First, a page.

Last year I was invited by retired Laurel Farmer George Collins to visit the water melon operation of his son Mark at DMC (Wife Dawn and Mark. A series of health problems permitted me from making that date.

This year I asked if the invitation was still open; it was. So I spent half a day with George surveying the water melon fields and the operation from cutting the melons from their stem to the shipping process.

Over the years in Laurel others have built processing centers, skipping the middle man at the popular and long standing Laurel Farmers Auction where trucks and trailers sit and go through an auction process.

Most of the workers are out of Florida where they are use to the heat. A team of 10 are out in the melon field cutting the melons from the vines; this would be their fourth cutting, a fifth is questionable according to the foreman, but their are other fields.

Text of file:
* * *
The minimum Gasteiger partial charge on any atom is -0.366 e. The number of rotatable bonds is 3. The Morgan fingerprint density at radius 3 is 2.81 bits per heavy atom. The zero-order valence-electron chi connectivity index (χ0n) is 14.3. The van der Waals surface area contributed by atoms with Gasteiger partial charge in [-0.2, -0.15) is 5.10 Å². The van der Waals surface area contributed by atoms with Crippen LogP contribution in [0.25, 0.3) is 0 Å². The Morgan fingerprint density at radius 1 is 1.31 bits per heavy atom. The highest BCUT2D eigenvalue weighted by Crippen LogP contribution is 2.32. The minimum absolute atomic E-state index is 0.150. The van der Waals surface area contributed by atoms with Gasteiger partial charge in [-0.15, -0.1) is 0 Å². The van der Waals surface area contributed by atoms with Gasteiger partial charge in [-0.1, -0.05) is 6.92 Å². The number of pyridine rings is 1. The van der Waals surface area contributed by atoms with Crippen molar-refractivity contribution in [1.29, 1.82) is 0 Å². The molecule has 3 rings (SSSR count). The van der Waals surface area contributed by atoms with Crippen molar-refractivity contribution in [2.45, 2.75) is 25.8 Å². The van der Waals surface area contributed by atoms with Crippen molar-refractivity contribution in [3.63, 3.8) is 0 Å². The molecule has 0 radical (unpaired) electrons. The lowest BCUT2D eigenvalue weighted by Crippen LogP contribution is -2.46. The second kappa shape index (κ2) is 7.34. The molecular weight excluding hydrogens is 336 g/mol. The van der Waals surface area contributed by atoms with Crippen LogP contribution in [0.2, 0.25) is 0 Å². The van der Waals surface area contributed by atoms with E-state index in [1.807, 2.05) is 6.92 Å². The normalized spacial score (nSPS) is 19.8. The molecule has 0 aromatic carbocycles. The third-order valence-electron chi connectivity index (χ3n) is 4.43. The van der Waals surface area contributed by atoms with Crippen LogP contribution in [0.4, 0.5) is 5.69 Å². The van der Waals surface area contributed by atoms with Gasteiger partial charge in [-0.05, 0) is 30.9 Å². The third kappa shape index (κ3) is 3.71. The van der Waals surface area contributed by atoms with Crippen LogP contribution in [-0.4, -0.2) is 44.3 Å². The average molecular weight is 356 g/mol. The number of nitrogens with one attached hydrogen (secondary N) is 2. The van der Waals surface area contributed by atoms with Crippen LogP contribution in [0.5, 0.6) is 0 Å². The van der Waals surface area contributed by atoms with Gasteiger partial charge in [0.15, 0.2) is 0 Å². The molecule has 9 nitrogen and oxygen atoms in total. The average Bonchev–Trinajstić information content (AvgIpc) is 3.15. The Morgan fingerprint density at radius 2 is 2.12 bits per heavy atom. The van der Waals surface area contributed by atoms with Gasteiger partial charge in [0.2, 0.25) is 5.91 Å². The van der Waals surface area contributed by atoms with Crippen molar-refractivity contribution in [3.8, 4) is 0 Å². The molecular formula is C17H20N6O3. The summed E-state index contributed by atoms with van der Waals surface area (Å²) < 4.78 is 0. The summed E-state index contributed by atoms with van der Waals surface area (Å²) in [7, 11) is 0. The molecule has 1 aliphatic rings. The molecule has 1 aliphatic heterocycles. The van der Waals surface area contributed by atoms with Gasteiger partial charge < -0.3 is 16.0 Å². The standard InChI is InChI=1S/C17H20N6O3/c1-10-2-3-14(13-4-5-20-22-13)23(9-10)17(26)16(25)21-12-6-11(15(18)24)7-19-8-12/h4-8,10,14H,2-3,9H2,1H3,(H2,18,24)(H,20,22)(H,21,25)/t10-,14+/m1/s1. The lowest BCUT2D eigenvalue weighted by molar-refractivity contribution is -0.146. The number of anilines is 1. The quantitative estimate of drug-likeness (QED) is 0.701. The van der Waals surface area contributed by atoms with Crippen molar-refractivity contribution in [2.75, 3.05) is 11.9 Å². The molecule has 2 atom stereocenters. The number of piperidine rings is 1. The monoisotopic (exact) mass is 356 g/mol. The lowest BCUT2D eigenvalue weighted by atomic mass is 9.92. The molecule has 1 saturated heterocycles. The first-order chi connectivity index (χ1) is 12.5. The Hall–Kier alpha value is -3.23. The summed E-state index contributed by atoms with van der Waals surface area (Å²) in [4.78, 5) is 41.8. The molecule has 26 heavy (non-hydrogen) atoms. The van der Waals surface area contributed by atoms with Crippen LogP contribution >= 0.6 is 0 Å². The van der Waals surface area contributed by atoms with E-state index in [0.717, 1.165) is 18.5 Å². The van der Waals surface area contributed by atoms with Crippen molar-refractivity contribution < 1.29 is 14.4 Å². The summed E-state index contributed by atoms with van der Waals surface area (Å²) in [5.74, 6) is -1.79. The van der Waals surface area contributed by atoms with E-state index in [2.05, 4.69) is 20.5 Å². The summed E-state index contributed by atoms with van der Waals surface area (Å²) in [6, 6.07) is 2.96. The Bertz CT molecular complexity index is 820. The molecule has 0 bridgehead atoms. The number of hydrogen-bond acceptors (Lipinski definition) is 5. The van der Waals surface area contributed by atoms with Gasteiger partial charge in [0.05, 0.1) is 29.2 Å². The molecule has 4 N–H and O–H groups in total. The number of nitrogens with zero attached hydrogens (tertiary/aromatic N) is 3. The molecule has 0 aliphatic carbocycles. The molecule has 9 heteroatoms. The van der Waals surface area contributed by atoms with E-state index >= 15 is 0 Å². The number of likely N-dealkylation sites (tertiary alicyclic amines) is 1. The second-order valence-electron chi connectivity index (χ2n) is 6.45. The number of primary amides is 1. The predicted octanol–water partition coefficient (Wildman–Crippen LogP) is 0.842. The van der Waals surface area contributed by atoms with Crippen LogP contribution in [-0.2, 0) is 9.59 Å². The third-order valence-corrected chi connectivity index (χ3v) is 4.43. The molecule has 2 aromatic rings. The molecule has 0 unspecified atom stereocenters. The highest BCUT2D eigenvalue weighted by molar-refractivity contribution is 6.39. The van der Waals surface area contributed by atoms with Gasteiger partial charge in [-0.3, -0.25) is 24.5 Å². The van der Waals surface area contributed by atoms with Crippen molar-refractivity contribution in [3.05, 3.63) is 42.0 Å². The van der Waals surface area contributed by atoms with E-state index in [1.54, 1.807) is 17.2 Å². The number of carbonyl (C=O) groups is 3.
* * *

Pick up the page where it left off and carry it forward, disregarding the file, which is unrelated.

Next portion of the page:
On the other side of the field is another team of ten picking the melons and tossing them to team members on a school bus with the top cut off, seats out to accommodate the melons.

The buses then head to the packing facility where they line up next to a conveyer belt; the; rest of the process is intriguing.  The assembly line has about 15 people. The most important person after those who are unloading, is the person who slaps the melon with both hands.

If the melon doesn’t sing his tune, it is tossed in the dump truck. It then goes to a computerized scale where  the melon is weighed, them moves along the conveyer belt. Their are several computerized sections who have picked up the weight of the melons, and as they move along the line, they are kicked out by a board according to their weight.

They are then loaded into boxes we see in the stores then lifted by a fork lift and stored on pallets throughout the warehouse, to be loaded on tractor trailers waiting.

Most of the Collin’s melons travel to stores in Phila and New York. They process up to 20 bus loads a day. A very interesting day.

Other farms in the Laurel area I am aware of: Givens, and Vincent Farms. Vincents grows a lot of truck crops as Tomatoes, corn, cantaloupes, etc.


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